Loved and lost, but not forgottenAugust 08 2018
Simon Bray is shining a light on grief by re-staging old photographs of people with their lost loved ones.
“These are people who live down the road from you, opening up and sharing their experiences of potentially the hardest days they’ve lived through,” says photographer Simon Bray. “That’s not easy, but it’s reality.”
Simon is the creator of photography project Loved&Lost, which tells the stories of ordinary people and the loved ones they’ve lost. By interviewing participants and re-staging their precious family photographs, Simon uncovers the unique and special relationships behind the picture.
“Everyone I’ve worked with has said it’s been a positive experience. There’s something so tangible about returning to that place to evoke those memories and also being given the opportunity to then talk about it.
“Part of it is to do with not wanting to forget those memories, to keep those memories alive. That allows that person to live on and for them to be spoken about.”
Loved&Lost began as a way for Simon to process his own grief, after losing his dad to prostate cancer while he was studying at university.
“He was 51 and passed away between Christmas and New Year, which has now become a far less enjoyable time of year for me and my family,” he explains. “It wasn’t easy to approach with friends. Not many people my age had any frame of reference for what I was processing. Seeking out a counsellor really helped.
“A couple of years later I started to work as a photographer, and the idea came to me to help people engage with their loss. I wanted to give people a reason to talk about their grief and to celebrate the person they had lost.”
Anne, Simon’s mum, re-staging an old photograph with husband, Peter
The first story in Loved&Lost was that of Simon’s mum, Anne, and his father, Peter. Together they re-staged an old photograph of Anne and Peter standing on a hill overlooking Winchester, just a few days after they got engaged.
“When talking, it wasn’t easy to see my mum getting upset, but I actually learnt things about dad and their relationship which I hadn’t known before,” says Simon. “Somehow, going through the process of taking the images, and taking time to listen to one another, had given her permission to open up and express things I’d not heard her talk about before.”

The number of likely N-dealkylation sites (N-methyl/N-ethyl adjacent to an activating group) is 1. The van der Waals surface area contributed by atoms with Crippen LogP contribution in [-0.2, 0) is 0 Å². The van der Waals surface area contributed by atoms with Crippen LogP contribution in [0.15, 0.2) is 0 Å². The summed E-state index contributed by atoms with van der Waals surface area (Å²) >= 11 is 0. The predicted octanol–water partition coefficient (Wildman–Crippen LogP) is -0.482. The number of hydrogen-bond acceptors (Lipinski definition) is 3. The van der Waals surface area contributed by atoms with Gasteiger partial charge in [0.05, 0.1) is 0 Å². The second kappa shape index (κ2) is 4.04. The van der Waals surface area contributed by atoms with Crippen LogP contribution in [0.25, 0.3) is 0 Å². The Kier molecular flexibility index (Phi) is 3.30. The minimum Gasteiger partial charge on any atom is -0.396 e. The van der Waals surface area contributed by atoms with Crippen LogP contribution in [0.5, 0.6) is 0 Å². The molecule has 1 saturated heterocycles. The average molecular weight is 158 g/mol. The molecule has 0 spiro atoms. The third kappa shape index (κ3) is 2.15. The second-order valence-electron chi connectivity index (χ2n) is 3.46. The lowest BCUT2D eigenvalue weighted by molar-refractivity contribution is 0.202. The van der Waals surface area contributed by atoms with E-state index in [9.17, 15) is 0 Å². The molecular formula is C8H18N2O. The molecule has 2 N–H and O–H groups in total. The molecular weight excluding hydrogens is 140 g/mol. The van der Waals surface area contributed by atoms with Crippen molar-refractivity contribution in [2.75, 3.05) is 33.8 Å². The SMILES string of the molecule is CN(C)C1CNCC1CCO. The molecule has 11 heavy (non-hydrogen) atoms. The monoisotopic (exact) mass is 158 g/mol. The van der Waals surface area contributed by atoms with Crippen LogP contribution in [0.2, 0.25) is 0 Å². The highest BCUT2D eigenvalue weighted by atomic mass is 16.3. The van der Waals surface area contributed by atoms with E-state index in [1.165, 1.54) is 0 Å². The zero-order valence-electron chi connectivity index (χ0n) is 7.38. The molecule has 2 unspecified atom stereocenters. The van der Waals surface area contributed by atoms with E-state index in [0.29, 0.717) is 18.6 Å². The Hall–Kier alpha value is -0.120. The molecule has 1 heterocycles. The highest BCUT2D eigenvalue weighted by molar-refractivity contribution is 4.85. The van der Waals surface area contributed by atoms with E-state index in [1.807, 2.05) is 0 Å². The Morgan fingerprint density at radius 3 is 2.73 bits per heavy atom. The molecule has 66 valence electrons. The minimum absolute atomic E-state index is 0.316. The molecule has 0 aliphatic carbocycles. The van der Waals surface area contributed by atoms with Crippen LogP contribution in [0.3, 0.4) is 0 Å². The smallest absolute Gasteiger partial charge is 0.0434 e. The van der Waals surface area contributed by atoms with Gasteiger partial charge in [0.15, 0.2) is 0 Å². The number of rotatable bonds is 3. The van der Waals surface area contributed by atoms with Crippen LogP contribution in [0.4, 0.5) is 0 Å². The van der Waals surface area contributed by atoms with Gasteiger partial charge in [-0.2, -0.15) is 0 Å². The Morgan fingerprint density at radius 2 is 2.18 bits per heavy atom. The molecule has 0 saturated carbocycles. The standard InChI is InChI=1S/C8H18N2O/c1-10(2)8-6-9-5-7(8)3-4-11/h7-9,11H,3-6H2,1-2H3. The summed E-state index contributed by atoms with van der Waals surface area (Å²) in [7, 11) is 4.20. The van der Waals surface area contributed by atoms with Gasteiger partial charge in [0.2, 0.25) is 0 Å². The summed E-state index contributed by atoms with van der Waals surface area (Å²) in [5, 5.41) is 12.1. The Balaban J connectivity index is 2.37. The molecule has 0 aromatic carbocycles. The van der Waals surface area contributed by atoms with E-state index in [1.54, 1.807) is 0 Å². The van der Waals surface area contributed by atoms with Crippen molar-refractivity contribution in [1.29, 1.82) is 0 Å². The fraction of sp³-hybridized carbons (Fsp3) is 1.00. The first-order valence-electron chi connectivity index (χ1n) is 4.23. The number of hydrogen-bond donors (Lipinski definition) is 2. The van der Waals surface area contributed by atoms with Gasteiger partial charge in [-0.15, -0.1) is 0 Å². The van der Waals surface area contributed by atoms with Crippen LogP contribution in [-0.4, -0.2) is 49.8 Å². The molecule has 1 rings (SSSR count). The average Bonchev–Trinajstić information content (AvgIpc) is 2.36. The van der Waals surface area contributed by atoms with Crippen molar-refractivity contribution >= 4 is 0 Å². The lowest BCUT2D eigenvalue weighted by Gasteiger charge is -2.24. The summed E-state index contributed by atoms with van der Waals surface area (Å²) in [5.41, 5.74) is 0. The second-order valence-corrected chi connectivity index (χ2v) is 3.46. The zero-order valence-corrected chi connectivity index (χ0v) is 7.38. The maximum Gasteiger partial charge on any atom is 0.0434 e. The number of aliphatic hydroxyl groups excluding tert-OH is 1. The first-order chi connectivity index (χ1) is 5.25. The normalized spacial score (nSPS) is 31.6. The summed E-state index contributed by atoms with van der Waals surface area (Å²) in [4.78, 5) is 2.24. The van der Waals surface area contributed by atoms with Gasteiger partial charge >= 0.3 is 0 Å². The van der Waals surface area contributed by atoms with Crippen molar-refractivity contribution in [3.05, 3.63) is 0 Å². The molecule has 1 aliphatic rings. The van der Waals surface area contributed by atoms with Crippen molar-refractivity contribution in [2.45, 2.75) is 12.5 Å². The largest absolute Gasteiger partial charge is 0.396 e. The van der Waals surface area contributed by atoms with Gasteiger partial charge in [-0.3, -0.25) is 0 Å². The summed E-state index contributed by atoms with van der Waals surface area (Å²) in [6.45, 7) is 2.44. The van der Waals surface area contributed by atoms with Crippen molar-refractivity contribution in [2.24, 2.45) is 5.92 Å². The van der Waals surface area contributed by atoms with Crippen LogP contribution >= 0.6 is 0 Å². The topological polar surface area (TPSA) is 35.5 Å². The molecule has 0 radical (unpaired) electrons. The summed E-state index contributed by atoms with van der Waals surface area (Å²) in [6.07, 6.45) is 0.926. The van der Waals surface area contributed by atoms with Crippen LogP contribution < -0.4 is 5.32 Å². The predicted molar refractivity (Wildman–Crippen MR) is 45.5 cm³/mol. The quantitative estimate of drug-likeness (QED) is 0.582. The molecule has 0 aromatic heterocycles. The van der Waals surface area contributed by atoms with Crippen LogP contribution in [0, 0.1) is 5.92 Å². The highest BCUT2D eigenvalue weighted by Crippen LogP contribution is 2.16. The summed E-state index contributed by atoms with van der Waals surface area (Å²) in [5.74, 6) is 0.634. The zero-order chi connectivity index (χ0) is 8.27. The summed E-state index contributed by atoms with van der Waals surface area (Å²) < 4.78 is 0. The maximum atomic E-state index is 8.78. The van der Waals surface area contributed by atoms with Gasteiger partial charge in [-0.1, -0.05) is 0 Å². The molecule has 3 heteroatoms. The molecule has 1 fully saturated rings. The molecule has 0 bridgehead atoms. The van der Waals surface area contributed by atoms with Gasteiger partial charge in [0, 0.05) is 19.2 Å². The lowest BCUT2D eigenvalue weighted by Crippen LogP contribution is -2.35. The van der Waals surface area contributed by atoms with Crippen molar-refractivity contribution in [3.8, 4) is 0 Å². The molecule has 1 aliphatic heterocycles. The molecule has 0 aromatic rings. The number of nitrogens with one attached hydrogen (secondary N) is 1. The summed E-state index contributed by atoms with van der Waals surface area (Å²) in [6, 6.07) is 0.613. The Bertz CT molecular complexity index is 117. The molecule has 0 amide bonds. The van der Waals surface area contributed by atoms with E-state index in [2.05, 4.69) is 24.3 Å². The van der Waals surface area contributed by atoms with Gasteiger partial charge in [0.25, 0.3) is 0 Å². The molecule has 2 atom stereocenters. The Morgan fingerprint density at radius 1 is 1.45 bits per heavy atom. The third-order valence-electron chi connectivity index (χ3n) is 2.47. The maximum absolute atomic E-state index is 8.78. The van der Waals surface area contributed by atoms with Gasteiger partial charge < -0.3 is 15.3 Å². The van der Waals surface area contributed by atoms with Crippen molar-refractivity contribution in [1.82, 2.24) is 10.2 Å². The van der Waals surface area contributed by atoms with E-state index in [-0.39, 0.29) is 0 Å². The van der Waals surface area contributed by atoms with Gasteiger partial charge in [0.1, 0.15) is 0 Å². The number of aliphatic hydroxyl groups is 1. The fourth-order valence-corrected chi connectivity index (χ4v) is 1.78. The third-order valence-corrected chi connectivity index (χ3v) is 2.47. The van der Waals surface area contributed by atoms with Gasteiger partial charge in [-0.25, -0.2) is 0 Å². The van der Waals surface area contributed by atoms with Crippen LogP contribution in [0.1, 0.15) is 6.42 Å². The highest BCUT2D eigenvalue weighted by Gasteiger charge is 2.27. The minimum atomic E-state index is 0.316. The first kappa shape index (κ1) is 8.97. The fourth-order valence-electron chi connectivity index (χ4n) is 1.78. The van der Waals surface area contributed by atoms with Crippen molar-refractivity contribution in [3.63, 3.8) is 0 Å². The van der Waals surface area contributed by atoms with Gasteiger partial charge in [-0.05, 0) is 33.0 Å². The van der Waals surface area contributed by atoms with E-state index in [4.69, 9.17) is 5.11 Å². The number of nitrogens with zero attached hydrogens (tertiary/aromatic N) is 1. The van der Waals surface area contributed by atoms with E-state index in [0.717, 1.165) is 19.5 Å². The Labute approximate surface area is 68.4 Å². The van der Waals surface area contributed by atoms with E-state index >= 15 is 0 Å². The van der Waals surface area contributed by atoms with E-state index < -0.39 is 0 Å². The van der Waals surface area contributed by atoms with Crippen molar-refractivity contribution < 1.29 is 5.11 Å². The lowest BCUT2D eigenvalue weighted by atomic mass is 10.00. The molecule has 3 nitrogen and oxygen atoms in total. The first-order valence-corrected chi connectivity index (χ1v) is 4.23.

Seeing how engaging with those memories helped them, Simon decided to open the project up to others who wanted to take part.
One participant, James, returned to Hillsborough to watch Sheffield Wednesday play for the first time since losing his father – a tradition they had held together for 20 years before his death. Simon was there to take his photo and hear his story.
James and his dad at a Sheffield Wednesday match, and James revisiting the stadium
“I remember when the last fixture list came out, the last season when he was alive, in July when they release them,” James told Simon. “And suddenly that fixture list had me thinking which game would be his last. Suddenly you could measure a life in home games.
“Everything would have a brave face on it,” James continued. “He was a performer, he was an opera singer, he did lots of amateur dramatics stuff and he was a singer. That was his main thing outside of work, so he liked to entertain. He was a real joker – any party he’d be doing impersonations, play spoons or slap his cheeks to play tunes.”
Watching the match with James, for the first time since his father died
“In essence, we’re complete strangers,” explains Simon, who speaks via email and phone before meeting his photography subjects face to face. “That may sound tricky, but actually, given the right context, it’s often easier to speak to a stranger than those closer to us.